Words by Anonymous Photo by Redd Angelo
They always say it’s more likely to happen with someone you know. Someone you trust. Someone who changes your life forever, and not in a good way.
When I was 9 years old, I was your typical nerdy, only child - very quiet, loved books more than I loved toys. But I was also very lonely. I was left to entertain myself a majority of the time. I longed for attention or for someone to play with me. I loved to write little stories about my imaginary life where I had a million friends and got to play Barbies with all the girls at school.
When I was 9 years old, my cousin moved in with us. His parents lived overseas and sent him to us because they wanted him to have a good education at an American university. When he first moved in, I was overjoyed. I thought, Finally, someone to play with me! He was 18 years old and certainly had other things on his mind than hanging out with an 8 year old. But I was lonely and pestered him pretty much all the time and he began to warm up to me. We’d play board games or he would read to me. We’d watch movies and eat popcorn. I was so happy – he was the closest thing to a sibling that I’d ever had. I worshipped him like a big brother.
When I was 9 years old, my cousin molested me.
When I was 9 years old, I was a very affectionate kid. I loved hugs and snuggling. It helped me to feel less lonely. When my cousin would hug me or kiss me on the cheek, I felt like a princess. There was never a doubt in my mind that he was my ‘big brother’ and that he would always protect me. When the snuggles became more frequent, or the hugs began to last a little longer, I never gave it a second thought. When we’d watch a movie and he’d rest his hand on my thigh, I barely noticed. But eventually, I did begin to notice, and I became very confused. My love for my cousin and my childlike innocence were at odds with the disturbing feeling that I began to have that something was very wrong.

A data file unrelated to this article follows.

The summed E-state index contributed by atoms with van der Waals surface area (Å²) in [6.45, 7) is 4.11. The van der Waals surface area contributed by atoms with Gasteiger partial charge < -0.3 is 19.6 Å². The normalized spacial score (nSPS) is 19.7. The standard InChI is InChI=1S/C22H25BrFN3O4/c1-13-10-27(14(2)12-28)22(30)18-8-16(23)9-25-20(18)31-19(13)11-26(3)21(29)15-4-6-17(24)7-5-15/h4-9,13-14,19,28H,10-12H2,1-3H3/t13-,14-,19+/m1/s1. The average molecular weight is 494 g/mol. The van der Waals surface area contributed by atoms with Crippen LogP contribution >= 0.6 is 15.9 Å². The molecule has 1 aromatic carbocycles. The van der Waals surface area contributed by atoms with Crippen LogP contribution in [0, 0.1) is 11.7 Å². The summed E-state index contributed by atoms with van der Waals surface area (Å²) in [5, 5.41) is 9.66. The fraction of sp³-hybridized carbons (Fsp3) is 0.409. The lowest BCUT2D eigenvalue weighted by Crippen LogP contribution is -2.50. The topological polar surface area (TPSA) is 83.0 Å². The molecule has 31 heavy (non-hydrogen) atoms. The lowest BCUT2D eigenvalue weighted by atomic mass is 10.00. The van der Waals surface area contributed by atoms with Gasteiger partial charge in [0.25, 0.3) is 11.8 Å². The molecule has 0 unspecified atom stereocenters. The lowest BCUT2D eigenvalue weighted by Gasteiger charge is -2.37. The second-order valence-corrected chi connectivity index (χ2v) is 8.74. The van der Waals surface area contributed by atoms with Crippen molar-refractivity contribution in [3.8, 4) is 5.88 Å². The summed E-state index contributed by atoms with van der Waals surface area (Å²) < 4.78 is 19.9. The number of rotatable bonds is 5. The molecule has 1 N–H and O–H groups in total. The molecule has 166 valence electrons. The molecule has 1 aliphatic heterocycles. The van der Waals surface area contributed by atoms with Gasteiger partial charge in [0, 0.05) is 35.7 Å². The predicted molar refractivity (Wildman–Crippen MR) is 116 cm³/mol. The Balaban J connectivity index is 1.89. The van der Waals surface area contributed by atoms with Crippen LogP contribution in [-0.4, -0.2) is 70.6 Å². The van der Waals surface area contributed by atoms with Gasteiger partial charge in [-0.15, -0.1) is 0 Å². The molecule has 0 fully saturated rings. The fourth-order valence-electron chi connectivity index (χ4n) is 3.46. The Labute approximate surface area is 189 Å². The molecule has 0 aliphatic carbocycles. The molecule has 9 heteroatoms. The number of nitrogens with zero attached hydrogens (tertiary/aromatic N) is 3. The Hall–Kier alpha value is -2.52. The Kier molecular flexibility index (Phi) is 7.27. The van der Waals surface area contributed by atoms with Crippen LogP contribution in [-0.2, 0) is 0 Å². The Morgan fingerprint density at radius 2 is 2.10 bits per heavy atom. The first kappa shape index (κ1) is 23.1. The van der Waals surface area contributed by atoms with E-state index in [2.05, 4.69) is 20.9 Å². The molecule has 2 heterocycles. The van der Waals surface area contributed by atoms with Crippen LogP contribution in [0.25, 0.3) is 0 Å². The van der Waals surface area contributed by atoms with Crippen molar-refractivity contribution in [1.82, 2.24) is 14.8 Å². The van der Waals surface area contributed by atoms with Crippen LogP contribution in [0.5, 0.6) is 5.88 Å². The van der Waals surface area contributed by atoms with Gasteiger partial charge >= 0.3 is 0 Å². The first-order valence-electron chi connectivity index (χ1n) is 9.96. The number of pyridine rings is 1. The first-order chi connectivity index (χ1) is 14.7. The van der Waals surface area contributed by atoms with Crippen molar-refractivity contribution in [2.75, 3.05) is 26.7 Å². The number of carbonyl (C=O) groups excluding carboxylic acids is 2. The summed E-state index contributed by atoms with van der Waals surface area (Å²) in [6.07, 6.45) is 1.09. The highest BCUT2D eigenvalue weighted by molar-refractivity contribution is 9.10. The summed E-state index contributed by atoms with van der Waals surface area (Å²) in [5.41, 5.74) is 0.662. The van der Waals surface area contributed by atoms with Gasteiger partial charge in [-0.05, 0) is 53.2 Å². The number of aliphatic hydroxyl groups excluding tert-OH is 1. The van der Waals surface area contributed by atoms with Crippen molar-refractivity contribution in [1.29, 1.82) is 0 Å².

When I was 9 years old, I endured some very traumatic things. Things that no child should ever be exposed to. It is a bell that you can never un-ring. The images in my mind still haunt me to this very day in my mid-30s. If I see someone who looks like him, my breath catches in my throat. When I see someone sitting too close to one of my children, I panic. While I thank my lucky stars every day that I was not raped in the literal sense, I was absolutely violated to my very core – my mind especially. I felt suffocated when he would kiss me and not let me go. I felt the most intense desire to die when the hand on my thigh began to move to other places on my body. But children are not equipped to handle these kinds of emotions. I couldn’t reconcile why my most favorite person in the world was causing me to feel this way. I thought it was my fault.
When I was 9 years old, I finally couldn’t take it anymore. I finally realized that he was hurting me, that as much as I wanted him as my big brother, I knew deep down that something was wrong. I cried all the time. I experienced the most intense depression and anxiety. I began to cringe when anyone would touch me. I finally told my mother and as a child, I didn’t really have the right words to describe what was going on, other than my cousin was hurting me.
When I was 9 years old, my mother betrayed me and broke my heart. She laughed right in my face. She told me I was overreacting. She told me I must be confused. She told my cousin what I said, and he laughed as well. They chalked it up to a little girl’s crush.
When I was 9 years old, I was molested. And it wasn’t my fault. And I wasn’t crazy. And I will never be the same.
Resources and warning signs of childhood sexual abuse: http://www.nctsn.org/trauma-types/sexual-abuse